Ménière’s disease (MD) that results in bilateral severe to profound sensorineural hearing loss is a rare indication for cochlear implantation; only a few studies exist documenting performance in these patients. The primary objective was to compare the difference in preoperative to 12-month postoperative speech perception scores among subjects with MD and controls. Groupwise comparisons of secondary postoperative outcomes (Tinnitus Handicap Inventory [THI] scores, 36-Item Short Form [SF-36] scores, and postoperative dizziness) were also performed.
A retrospective cohort study was conducted. Subjects with MD and controls matched by age, device manufacturer and model, preoperative sentence score, and sentence test used for preimplantation and postimplantation performance assessments were identified from 1,130 patients in the prospectively maintained cochlear implant database at our center. Speech perception, THI, and SF-36 scores and demographic variables were obtained from the database. Vestibular outcomes were obtained by retrospective chart review. Statistical comparisons were performed to compare preoperative to postoperative change between groups.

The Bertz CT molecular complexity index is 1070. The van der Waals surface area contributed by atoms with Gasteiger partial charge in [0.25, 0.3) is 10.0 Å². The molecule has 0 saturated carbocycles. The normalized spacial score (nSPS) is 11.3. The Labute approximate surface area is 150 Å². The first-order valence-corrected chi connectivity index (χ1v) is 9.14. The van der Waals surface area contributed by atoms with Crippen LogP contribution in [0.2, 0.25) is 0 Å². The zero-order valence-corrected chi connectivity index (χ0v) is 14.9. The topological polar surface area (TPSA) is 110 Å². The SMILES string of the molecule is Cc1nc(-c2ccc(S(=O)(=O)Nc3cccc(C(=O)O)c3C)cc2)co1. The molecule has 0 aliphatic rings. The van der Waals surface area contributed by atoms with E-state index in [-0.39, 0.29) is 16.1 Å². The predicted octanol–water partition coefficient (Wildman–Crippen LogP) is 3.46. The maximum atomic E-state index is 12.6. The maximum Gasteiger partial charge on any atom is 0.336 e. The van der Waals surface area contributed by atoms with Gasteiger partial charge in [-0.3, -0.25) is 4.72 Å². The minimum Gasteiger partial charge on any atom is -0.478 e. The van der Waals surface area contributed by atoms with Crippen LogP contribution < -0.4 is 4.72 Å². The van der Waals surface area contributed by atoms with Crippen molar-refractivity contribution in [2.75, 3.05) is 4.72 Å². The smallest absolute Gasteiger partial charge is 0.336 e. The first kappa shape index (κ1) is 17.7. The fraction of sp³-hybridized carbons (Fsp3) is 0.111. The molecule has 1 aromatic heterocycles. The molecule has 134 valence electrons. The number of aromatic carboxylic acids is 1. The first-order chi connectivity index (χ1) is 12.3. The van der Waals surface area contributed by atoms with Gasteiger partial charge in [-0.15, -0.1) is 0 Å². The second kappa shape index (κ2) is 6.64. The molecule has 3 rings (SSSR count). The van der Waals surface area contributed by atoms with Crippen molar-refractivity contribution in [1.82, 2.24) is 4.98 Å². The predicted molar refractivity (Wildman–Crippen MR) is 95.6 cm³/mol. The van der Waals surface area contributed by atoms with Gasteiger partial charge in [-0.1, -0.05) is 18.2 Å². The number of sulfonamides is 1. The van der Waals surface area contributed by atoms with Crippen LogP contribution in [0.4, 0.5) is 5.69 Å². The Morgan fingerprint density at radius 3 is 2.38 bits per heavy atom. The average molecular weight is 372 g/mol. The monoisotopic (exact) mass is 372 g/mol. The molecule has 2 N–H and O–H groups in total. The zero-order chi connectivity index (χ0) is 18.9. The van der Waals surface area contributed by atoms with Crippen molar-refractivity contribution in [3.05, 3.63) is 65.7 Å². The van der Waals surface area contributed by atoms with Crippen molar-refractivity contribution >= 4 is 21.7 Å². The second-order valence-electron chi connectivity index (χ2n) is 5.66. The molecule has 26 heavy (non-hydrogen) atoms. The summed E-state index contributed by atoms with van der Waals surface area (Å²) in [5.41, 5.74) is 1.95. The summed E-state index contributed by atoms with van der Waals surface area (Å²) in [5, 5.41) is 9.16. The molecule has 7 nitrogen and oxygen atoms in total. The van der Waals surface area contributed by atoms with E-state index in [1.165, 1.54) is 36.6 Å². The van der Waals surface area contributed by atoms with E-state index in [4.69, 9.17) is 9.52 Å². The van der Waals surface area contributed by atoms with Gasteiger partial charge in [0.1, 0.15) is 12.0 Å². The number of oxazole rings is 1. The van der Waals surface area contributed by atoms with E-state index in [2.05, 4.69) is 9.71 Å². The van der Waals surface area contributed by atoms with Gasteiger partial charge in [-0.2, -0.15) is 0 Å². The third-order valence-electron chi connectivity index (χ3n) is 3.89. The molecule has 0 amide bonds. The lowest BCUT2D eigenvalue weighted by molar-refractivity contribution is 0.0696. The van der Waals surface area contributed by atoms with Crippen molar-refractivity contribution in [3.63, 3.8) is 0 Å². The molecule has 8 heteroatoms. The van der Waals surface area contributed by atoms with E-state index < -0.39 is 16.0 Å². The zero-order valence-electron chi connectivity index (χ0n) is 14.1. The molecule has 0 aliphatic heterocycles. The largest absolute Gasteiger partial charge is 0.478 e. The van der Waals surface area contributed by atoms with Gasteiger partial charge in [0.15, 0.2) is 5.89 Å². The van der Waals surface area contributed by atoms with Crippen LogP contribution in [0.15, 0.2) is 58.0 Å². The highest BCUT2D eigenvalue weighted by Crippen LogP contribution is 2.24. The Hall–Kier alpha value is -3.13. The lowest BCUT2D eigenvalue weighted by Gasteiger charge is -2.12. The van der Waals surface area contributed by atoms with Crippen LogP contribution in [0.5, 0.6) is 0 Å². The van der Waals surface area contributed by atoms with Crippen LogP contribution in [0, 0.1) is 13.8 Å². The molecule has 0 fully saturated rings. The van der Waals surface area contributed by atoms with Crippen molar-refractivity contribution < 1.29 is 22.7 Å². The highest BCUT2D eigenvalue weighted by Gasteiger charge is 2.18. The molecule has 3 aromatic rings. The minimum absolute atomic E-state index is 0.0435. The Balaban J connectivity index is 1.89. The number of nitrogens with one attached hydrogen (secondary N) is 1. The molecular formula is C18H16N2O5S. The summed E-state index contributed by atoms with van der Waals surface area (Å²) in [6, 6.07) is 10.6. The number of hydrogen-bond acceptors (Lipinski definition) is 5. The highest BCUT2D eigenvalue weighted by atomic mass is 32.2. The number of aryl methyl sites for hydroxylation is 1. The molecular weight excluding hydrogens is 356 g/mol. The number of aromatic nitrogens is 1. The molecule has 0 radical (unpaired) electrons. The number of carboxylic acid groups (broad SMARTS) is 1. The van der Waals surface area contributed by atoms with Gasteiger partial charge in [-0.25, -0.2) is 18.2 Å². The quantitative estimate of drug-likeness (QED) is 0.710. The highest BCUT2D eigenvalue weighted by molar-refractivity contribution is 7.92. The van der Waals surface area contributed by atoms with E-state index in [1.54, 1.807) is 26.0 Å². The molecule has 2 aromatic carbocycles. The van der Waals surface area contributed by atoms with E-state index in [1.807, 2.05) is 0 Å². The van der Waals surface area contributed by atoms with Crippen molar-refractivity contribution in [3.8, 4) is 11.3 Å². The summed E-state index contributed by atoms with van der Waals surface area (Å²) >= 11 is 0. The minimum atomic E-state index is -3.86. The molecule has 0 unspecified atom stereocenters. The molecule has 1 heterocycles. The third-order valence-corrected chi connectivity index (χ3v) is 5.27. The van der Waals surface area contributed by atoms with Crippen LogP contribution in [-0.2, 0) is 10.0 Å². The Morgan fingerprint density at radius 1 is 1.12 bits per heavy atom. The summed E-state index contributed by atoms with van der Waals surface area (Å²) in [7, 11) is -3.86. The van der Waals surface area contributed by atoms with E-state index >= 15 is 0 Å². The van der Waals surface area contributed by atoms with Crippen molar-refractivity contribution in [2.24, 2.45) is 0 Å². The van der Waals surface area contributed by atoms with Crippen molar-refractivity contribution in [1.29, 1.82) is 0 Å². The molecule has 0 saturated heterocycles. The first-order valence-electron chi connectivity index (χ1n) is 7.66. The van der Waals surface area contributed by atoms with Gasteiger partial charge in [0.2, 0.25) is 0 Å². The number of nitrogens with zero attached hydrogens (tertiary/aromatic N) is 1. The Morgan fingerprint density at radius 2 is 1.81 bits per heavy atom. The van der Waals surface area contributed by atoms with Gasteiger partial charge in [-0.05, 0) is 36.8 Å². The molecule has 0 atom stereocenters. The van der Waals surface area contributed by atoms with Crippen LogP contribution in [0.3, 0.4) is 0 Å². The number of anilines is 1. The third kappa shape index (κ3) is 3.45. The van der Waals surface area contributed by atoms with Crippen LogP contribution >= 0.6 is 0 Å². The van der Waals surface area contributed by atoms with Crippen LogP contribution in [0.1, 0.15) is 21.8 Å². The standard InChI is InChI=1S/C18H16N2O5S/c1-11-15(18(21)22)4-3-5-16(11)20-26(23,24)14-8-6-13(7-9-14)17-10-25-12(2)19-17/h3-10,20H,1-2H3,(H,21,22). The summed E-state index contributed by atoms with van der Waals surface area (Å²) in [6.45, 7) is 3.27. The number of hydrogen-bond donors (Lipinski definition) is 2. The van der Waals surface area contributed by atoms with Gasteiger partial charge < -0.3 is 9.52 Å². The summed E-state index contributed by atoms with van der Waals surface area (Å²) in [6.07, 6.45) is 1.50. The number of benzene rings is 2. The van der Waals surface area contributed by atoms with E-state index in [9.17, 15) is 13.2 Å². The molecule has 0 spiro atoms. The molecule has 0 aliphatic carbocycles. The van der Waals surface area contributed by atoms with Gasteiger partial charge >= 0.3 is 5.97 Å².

Twenty patients with MD were identified. At 1 year after CI, improvements in sentence and word understanding did not differ in magnitude from the controls. Tinnitus was reduced significantly in patients with MD, whereas there was a trend for improvement in the controls. Quality of life as measured by the SF-36 improved in both groups. Patients with MD had significant improvements in 1 domain compared with 5 domains for the controls. Subjects with MD had significantly more chronic dizziness in the postoperative period than did controls.
Patients with MD who have bilateral severe to profound sensorineural hearing loss benefit significantly from CI. Ongoing dizziness in some patients with MD may result in quality of life improvements that are slightly less than seen for the average adult patient with CI. Larger studies are needed to corroborate the results.